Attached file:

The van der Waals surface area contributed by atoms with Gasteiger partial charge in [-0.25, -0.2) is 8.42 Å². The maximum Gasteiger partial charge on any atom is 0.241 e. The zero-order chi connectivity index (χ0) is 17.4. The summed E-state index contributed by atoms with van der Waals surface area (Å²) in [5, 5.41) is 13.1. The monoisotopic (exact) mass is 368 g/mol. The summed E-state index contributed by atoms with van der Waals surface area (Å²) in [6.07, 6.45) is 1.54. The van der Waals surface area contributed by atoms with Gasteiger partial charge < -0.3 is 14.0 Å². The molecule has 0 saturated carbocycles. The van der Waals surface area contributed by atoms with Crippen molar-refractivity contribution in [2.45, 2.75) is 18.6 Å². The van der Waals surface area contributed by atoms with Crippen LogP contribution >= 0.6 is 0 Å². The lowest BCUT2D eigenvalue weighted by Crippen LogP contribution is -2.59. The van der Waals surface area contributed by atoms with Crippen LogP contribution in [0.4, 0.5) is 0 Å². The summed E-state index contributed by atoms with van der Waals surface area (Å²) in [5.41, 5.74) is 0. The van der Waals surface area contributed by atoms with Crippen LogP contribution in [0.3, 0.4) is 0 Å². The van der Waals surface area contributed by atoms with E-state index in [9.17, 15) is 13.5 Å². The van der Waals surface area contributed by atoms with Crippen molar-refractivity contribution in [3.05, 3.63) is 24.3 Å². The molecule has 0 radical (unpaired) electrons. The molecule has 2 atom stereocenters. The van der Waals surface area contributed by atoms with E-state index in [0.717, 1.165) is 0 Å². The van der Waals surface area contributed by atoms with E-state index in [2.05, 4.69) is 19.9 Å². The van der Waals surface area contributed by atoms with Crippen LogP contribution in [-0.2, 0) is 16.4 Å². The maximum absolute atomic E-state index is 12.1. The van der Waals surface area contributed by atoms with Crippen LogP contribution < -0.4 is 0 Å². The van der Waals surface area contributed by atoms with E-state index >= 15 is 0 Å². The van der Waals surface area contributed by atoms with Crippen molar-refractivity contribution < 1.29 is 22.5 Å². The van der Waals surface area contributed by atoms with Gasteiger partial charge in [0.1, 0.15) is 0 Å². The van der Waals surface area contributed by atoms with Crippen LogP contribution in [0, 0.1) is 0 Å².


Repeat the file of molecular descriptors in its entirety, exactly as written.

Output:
The van der Waals surface area contributed by atoms with Gasteiger partial charge in [-0.25, -0.2) is 8.42 Å². The maximum Gasteiger partial charge on any atom is 0.241 e. The zero-order chi connectivity index (χ0) is 17.4. The summed E-state index contributed by atoms with van der Waals surface area (Å²) in [5, 5.41) is 13.1. The monoisotopic (exact) mass is 368 g/mol. The summed E-state index contributed by atoms with van der Waals surface area (Å²) in [6.07, 6.45) is 1.54. The van der Waals surface area contributed by atoms with Gasteiger partial charge < -0.3 is 14.0 Å². The molecule has 0 saturated carbocycles. The van der Waals surface area contributed by atoms with Crippen molar-refractivity contribution in [2.45, 2.75) is 18.6 Å². The van der Waals surface area contributed by atoms with Crippen LogP contribution >= 0.6 is 0 Å². The lowest BCUT2D eigenvalue weighted by Crippen LogP contribution is -2.59. The van der Waals surface area contributed by atoms with Crippen LogP contribution in [0.4, 0.5) is 0 Å². The summed E-state index contributed by atoms with van der Waals surface area (Å²) in [5.41, 5.74) is 0. The van der Waals surface area contributed by atoms with Crippen LogP contribution in [0.3, 0.4) is 0 Å². The van der Waals surface area contributed by atoms with E-state index in [9.17, 15) is 13.5 Å². The van der Waals surface area contributed by atoms with Crippen molar-refractivity contribution in [3.05, 3.63) is 24.3 Å². The molecule has 0 radical (unpaired) electrons. The molecule has 2 atom stereocenters. The van der Waals surface area contributed by atoms with E-state index in [0.717, 1.165) is 0 Å². The van der Waals surface area contributed by atoms with E-state index in [2.05, 4.69) is 19.9 Å². The van der Waals surface area contributed by atoms with Crippen LogP contribution in [-0.2, 0) is 16.4 Å². The maximum absolute atomic E-state index is 12.1. The van der Waals surface area contributed by atoms with Crippen LogP contribution < -0.4 is 0 Å². The van der Waals surface area contributed by atoms with E-state index >= 15 is 0 Å². The van der Waals surface area contributed by atoms with Crippen molar-refractivity contribution < 1.29 is 22.5 Å². The van der Waals surface area contributed by atoms with Gasteiger partial charge in [0.1, 0.15) is 0 Å². The van der Waals surface area contributed by atoms with Crippen LogP contribution in [0, 0.1) is 0 Å².